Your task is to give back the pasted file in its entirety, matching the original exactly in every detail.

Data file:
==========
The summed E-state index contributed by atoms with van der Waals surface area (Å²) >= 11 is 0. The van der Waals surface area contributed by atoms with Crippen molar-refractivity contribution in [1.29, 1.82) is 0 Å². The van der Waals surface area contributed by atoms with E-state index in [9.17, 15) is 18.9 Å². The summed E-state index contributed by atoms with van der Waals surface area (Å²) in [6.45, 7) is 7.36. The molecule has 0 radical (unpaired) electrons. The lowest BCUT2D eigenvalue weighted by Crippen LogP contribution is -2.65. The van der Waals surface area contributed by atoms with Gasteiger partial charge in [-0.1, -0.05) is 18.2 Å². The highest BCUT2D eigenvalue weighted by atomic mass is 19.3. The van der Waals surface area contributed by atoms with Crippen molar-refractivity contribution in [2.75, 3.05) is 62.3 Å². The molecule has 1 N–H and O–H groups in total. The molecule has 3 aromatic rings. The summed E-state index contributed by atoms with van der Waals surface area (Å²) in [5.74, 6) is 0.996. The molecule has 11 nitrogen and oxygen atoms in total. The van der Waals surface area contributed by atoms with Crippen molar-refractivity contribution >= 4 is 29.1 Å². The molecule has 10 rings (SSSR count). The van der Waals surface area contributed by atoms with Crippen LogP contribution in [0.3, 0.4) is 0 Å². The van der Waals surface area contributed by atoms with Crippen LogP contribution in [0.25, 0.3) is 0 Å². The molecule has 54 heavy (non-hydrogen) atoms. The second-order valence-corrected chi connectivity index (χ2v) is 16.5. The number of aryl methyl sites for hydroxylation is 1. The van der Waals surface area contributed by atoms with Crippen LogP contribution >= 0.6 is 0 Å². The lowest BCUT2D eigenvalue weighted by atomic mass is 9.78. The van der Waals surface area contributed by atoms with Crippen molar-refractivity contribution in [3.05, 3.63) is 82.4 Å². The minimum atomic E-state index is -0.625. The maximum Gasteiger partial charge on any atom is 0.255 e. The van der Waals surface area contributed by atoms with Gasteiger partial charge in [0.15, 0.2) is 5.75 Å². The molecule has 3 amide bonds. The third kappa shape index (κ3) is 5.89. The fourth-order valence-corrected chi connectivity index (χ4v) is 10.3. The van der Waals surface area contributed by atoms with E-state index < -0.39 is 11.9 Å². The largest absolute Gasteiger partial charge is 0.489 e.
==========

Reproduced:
The summed E-state index contributed by atoms with van der Waals surface area (Å²) >= 11 is 0. The van der Waals surface area contributed by atoms with Crippen molar-refractivity contribution in [1.29, 1.82) is 0 Å². The van der Waals surface area contributed by atoms with E-state index in [9.17, 15) is 18.9 Å². The summed E-state index contributed by atoms with van der Waals surface area (Å²) in [6.45, 7) is 7.36. The molecule has 0 radical (unpaired) electrons. The lowest BCUT2D eigenvalue weighted by Crippen LogP contribution is -2.65. The van der Waals surface area contributed by atoms with Gasteiger partial charge in [-0.1, -0.05) is 18.2 Å². The highest BCUT2D eigenvalue weighted by atomic mass is 19.3. The van der Waals surface area contributed by atoms with Crippen molar-refractivity contribution in [2.75, 3.05) is 62.3 Å². The molecule has 1 N–H and O–H groups in total. The molecule has 3 aromatic rings. The summed E-state index contributed by atoms with van der Waals surface area (Å²) in [5.74, 6) is 0.996. The molecule has 11 nitrogen and oxygen atoms in total. The van der Waals surface area contributed by atoms with Crippen molar-refractivity contribution >= 4 is 29.1 Å². The molecule has 10 rings (SSSR count). The van der Waals surface area contributed by atoms with Crippen LogP contribution in [0.3, 0.4) is 0 Å². The van der Waals surface area contributed by atoms with Crippen LogP contribution in [0.25, 0.3) is 0 Å². The molecule has 54 heavy (non-hydrogen) atoms. The second-order valence-corrected chi connectivity index (χ2v) is 16.5. The number of aryl methyl sites for hydroxylation is 1. The van der Waals surface area contributed by atoms with Crippen LogP contribution >= 0.6 is 0 Å². The lowest BCUT2D eigenvalue weighted by atomic mass is 9.78. The van der Waals surface area contributed by atoms with Crippen molar-refractivity contribution in [3.05, 3.63) is 82.4 Å². The minimum atomic E-state index is -0.625. The maximum Gasteiger partial charge on any atom is 0.255 e. The van der Waals surface area contributed by atoms with Gasteiger partial charge in [0.15, 0.2) is 5.75 Å². The molecule has 3 amide bonds. The third kappa shape index (κ3) is 5.89. The fourth-order valence-corrected chi connectivity index (χ4v) is 10.3. The van der Waals surface area contributed by atoms with E-state index < -0.39 is 11.9 Å². The largest absolute Gasteiger partial charge is 0.489 e.